Recently, the Reserve Bank of India issued a `discussion paper' on `Derivative and Hedge Accounting by Banks'. This was based on the proposals made by an internal group formed by the RBI to formulate guidelines for the purpose.
These proposals are `largely based on the principles of IAS 39,' noted the RBI. The reference is to the International Accounting Standard (IAS) titled `Financial Instruments: Recognition and Measurement', which was issued in December 2003.
How far does the RBI's paper address the current practices? Dinesh Arora, Associate Director, PricewaterhouseCoopers, is of the view that when implemented, the proposals will place requirements on banks to document and measure the effectiveness of a hedge on a continuous basis. "This will help in dissemination of due information to all the stakeholders, and also assist the management in prudent decision-making," he says.
On whether there would be difficulties when applying the proposed norms of disclosure, Arora concedes that determination of fair value of derivative contracts is a complex process. "Also, since the derivative market is evolving at a fast pace, you get to see new products every now and then. As a consequence, the accounting exercise becomes even more challenging."
Wouldn't it have been better if the accounting norms had come from the Institute of Chartered Accountants of India (ICAI)? As if to pre-empt such a poser, the RBI has a defensive explanation in the intro to the discussion paper, in Para 1.2. There, the central bank acknowledges that the Accounting Standards Board (ASB) of the ICAI is engaged in the process of considering the subject. "The proposed Accounting Standard (AS) will address accounting of derivatives, among others," states the RBI. "However, the formal introduction of the AS for recognition and measurement of financial instruments in India by the ICAI is likely to take some time."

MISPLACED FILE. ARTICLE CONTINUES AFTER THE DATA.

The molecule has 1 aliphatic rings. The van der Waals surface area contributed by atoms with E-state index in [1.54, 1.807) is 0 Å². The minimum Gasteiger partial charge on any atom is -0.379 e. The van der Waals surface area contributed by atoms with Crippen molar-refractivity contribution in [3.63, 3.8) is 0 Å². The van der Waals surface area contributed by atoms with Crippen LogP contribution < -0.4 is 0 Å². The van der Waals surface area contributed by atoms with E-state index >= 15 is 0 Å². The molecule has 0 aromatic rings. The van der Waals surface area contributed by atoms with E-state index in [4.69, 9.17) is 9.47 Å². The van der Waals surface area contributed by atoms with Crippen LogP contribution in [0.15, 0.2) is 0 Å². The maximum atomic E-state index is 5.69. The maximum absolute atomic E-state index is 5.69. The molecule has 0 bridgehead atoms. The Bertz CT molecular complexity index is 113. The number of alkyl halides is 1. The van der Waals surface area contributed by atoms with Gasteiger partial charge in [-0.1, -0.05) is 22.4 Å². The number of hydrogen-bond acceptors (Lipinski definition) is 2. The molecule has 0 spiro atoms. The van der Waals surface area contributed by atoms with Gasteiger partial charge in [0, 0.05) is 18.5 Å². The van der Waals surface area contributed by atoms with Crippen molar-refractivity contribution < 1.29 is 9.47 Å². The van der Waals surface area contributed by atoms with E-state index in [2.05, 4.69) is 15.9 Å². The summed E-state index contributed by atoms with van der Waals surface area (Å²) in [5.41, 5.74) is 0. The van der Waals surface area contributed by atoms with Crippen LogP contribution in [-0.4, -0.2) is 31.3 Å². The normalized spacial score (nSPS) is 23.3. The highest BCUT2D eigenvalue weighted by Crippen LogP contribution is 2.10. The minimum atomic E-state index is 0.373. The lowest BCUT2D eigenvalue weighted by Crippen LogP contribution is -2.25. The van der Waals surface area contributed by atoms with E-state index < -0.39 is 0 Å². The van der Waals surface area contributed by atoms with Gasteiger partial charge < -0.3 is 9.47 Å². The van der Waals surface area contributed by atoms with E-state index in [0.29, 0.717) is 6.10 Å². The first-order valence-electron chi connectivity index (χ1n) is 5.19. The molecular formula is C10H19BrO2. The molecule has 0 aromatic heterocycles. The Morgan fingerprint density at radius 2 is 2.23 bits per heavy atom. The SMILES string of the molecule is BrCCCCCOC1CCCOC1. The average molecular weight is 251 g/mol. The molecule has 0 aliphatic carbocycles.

One more instance of how the premier accounting body has not been keeping pace with the requirements of the finance world, critics may point out. But one learns that the ASB has already finalised the draft of the proposed AS on `Financial Instruments: Recognition and Measurement'.
T. N. Manoharan, President of the ICAI, informs that the draft AS is broadly based on IAS 39. The forthcoming standard aims to lay down "recognition and measurement principles for all financial instruments, including derivative instruments, in a comprehensive manner," he elaborates.
Manoharan says that the draft of the proposed AS will be circulated shortly `among the specified outside bodies and other interest groups, for comments'. After considering the comments received, the ASB will finalise the Exposure Draft of the proposed AS and issue the same for public comments. "The final AS on the subject is expected to be released by the end of this year," outlines Manoharan.
By which time, the central bank's norm should be out. In Act I, Scene I of The Taming of the Shrew, Tranio tells Lucentio, "Master, for my hand, both our inventions meet and jump in one." He gets a fast response: "Tell me thine first." Is the ICAI more like Lucentio? Perhaps, a subject as crucial as accounting for derivatives would have been better done justice to if the professional body and the central bank had put their heads together, rather than go on separate paths of standard evolution and reinvent different wheels.
While still on the derivative theme, it may help to know that the Basel Committee on Banking Supervision of the Bank for International Settlements (www.bis.org) has released a 22-page `supervisory guidance' on `the use of the fair value option for financial instruments by banks.'